Afghanistan Analysts Network – English

Rights and Freedoms

This thematic category comprises of AAN’s reporting on human rights, including women’s rights, media freedom, rule of law, governance and democratisation.

UN Torture Report: still no accountability for torture

Kate Clark

UNAMA’s new report on the torture of ‘conflict related detainees’ makes bleak reading and not only because of the scale and weight of evidence against Afghan intelligence and the police. UNAMA reported that more than half of those interviewed had experienced torture or ill-treatment. They included children as young as 14. The UN also says […]

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Where Many Streets Have No Name: One for the Freedom of Speech?

Thomas Ruttig

Afghan journalists want to rename a street in central Kabul ‘Freedom of Speech Street’ to honour the many colleagues who have sacrificed their lives in this cause over the past ten years. Their initiative has met some resistance – not because of the content but because the street already bears the name of an independence […]

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Speaking Out for Justice: An Initial Victory for Women Victims of Violence

Wazhma Samandary

Recently Afghan TV channels and news agencies have reported on an increasing number of cases of violence against women around the country. Only in the two first weeks of December at least four cases of murder were discussed in the media. In reaction to the violent incidents, civil society organizations and women’s rights activists started […]

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After the Executions: What approach to the death penalty?

Thomas Ruttig

After the execution of 14 prisoners last week, Afghan civil society has rightly ridiculed the Taleban who demanded an end to executions. But it has not taken up the question of the death penalty in Afghanistan in general. Capital punishment is legal under both the Afghan penal code and sharia. Even so, the well-known problems […]

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New Commissioners for Human Rights: An End to the Standstill, or an End to Human Rights? [Amended]

Sari Kouvo

A reshuffle of the commissioners of the Afghanistan Independent Human Rights Commission (AIHRC) seems to be moving closer. However, the criteria along which new candidates are chosen remain unclear and subject to (factional) politicking. There is a grave danger that human rights concerns will fall victim to these unrelated considerations. At least four new appointments […]

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Put Principles Back at Centre-Stage: Women’s Rights in Afghanistan

Ann Wilkens

While the international community focuses on transition and disengagement from Afghanistan, women´s rights – invoked to justify the 2001 anti-Taleban intervention and thereafter used whenever handy – have again been relegated to the back burner. The continued prioritisation of prosecuting women for ‘moral crimes’ while – despite some recent high-profile cases – under-emphasising rape cases […]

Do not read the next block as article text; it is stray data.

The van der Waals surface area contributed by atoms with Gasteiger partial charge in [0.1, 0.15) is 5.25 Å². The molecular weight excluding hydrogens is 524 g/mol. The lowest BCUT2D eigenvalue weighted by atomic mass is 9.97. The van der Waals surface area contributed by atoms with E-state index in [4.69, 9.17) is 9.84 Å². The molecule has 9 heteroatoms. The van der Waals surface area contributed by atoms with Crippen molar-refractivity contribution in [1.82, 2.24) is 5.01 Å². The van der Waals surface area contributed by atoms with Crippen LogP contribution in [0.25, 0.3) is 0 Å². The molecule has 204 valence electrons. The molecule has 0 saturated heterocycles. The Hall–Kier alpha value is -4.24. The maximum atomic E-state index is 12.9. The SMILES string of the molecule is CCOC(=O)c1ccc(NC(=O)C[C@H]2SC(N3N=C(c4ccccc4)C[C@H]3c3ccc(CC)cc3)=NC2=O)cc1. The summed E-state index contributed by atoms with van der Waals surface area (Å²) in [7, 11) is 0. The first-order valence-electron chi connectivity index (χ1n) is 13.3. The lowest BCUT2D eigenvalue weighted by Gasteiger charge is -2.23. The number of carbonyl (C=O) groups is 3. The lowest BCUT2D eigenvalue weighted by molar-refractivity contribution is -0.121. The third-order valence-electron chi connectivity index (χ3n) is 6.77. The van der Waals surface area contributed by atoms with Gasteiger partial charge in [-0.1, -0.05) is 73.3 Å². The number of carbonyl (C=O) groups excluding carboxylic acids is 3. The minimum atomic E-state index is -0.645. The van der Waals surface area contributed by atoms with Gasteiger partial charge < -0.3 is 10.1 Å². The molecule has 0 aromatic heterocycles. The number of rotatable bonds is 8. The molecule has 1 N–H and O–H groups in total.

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Correcting Details: More on the NYT Reporting the Human Rights Mapping

Kate Clark

The New York Times piece ‘Top Afghans Tied to ’90s Carnage, Researchers Say’ ‘revealed’ what everyone knows and rarely says, that many of today’s senior Afghan politicians have murky pasts. Talking about the war crimes of the last thirty years has proved difficult for Afghans and the international powers alike. The decision, in 2005, to […]

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The ruined Dar-ul-Aman palace. Photo: Thomas Ruttig.

The Cloak of Silence: Afghanistan’s Human Rights Mappings

Ahmed Rashid

On 22 July, the New York Times came out with an article on human rights abuses in Afghanistan which it wrote up based on a document that has neither been published (although it is waiting for publication since many months, and Afghan groups have now demanded that it finally happens)(1) nor it apparently has been […]

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Written in Ice? Protests after the public execution of a woman in Parwan

Obaid Ali

There have been fresh demonstrations condemning the public execution of a young woman, Najiba, in a Taleban-controlled village in a province just to the north of Kabul – in June. The video of the execution, which was shown across the world, alerted many to how near the capital Taleban ‘rule’ extended. However, the target of […]

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The Mud Might Stick: Women’s Shelters Again

Sari Kouvo

On 17 June, the Minister of Justice, Habibullah Ghaleb, said that women’s shelters were safe havens for immorality and prostitution. He was later to apologize after stirring up fierce debate in Afghan media and elsewhere about women’s shelters and provoking defences of shelters by activists, the Women’s Affairs Minister and his own deputy. Nevertheless, says […]

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The Other Guantanamo 2: the Afghan State begins Internment

Kate Clark

Sources involved in the handover of Bagram detention facility from the United States to Afghanistan have told AAN that the Afghan state was due to start ruling on the internment of its own citizens there on 22 May 2012. The use of the US system of detention without trial by the Afghan government is probably […]

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No Country for Good Policemen?

Fabrizio Foschini

At the NATO summit in Chicago, everybody’s attention seems to be focused on the budget for the defence of Afghanistan and how much donors will spend after 2014, in other words on the quantity of security forces that the country will be able to field. But what about their quality? A new, excellent report on […]

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